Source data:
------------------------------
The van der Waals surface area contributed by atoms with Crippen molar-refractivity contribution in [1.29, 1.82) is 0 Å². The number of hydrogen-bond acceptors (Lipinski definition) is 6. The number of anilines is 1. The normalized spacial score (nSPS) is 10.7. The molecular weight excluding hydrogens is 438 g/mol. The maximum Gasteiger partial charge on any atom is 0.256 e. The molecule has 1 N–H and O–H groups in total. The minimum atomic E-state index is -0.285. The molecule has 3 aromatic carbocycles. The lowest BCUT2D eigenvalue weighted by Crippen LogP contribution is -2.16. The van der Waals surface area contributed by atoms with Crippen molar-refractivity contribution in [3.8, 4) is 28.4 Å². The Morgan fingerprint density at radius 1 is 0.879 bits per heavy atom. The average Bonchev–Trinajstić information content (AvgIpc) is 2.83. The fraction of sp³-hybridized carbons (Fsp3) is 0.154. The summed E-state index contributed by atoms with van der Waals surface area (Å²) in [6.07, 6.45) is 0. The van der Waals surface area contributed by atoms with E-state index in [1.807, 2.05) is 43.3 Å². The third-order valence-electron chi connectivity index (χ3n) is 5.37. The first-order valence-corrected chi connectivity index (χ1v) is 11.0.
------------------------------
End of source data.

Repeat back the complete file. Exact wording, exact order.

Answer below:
The van der Waals surface area contributed by atoms with Crippen molar-refractivity contribution in [1.29, 1.82) is 0 Å². The number of hydrogen-bond acceptors (Lipinski definition) is 6. The number of anilines is 1. The normalized spacial score (nSPS) is 10.7. The molecular weight excluding hydrogens is 438 g/mol. The maximum Gasteiger partial charge on any atom is 0.256 e. The molecule has 1 N–H and O–H groups in total. The minimum atomic E-state index is -0.285. The molecule has 3 aromatic carbocycles. The lowest BCUT2D eigenvalue weighted by Crippen LogP contribution is -2.16. The van der Waals surface area contributed by atoms with Crippen molar-refractivity contribution in [3.8, 4) is 28.4 Å². The Morgan fingerprint density at radius 1 is 0.879 bits per heavy atom. The average Bonchev–Trinajstić information content (AvgIpc) is 2.83. The fraction of sp³-hybridized carbons (Fsp3) is 0.154. The summed E-state index contributed by atoms with van der Waals surface area (Å²) in [6.07, 6.45) is 0. The van der Waals surface area contributed by atoms with E-state index in [1.807, 2.05) is 43.3 Å². The third-order valence-electron chi connectivity index (χ3n) is 5.37. The first-order valence-corrected chi connectivity index (χ1v) is 11.0.